NO001 Clinical and psychological factors associated with Erectile Dysfunction in inflammatory bowel disease patients
Barros J., Baima J., Renosto F., Sibia C., Silva R., Farineli E., Andriolli G., Dorna M., Saad-Hossne R., Sassaki L.
Paulista State University - Botucatu Medical School, Botucatu, Brazil
Inflammatory Bowel Disease (IBD) can change patients' quality of life (QoL) and sexuality. The objectives were to evaluate the prevalence of sexual dysfunction and identify clinical and psychological factors associated with erectile dysfunction (ED) in men with IBD.
An observational study with 43 IBD outpatients and 48 controls was conducted. The Crohn's Disease Activity Index (CDAI) was used to assess the clinical activity of Crohn's Disease (CD) patients. Mayo score was used to assess the clinical activity of Ulcerative Colitis (UC) patients. The Inflammatory Bowel Disease Questionnaire (IBDQ) was used to measure QoL. The hospital anxiety and depression scale (HADS) was used to measure anxiety and depression. Erectile dysfunction was assessed with the International Index of Erectile Function (IIFE). Statistical analysis: descriptive statistics, Chi-square test (χ2), Pearson correlation test and logistical regression. This study was approved by the Research Ethics Committee (CAAE: 27545914.2.0000.5411).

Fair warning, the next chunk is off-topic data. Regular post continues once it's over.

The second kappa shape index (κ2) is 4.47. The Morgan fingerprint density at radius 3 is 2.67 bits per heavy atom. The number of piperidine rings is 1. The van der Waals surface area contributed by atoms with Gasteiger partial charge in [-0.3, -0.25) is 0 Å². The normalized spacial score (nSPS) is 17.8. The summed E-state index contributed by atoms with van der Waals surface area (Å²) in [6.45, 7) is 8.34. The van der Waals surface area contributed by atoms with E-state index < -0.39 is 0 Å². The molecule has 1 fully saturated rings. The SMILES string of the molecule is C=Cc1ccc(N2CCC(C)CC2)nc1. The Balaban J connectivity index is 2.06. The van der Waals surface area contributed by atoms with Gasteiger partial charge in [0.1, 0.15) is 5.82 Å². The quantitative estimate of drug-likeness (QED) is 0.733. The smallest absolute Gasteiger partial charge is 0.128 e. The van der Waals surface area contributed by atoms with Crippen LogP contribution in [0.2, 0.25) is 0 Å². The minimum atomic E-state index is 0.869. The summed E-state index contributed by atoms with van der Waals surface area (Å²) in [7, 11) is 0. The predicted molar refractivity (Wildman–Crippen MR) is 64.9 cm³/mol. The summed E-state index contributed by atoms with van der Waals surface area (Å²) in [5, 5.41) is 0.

We evaluated 25 CD patients and 18 UC patients. The mean age was 38.8y (±13.5) for patients and 37.6y (±9.9) for controls. Regarding CD patients, 28% presented with activity disease, 64% perianal disease; among UC patients, 17% presented activity disease. 33% patients anxiety and 11% depression. ED was found in 27.9% of patients and 12.5% of controls (p=0.11). The presence of ED in the IBD group was associated with weight loss (p=0.0593), fatigue (p=0.0277), weakness (p=0.0445), perianal disease (p=0.0078) and satisfaction with sex life (p<0.0001). Depression (OR: 1.501; 95% CI: 1.106–2.037, p=0.0091) (R=−0.32180; p=0.0354) and low self-esteem (OR: 0.817; 95% CI: 0.709–0.942, p=0.0053) (R=0.43244; p=0.0038) were associated with increased risk of ED. Patients with a better QoL (OR: 0.981; 95% CI: 0.963–0.999, p=0.0379) had a decreased risk of ED, which was nor associated with the diagnosis of the disease (p=0.67) neither with the presence of disease activity.
Erectile dysfunction was a common finding in our study. Factors associated with ED were disease symptoms as weight loss, fatigue, weakness and presence of perianal disease. Psychological factors as depression and low self-esteem were associated with increased risk of ED.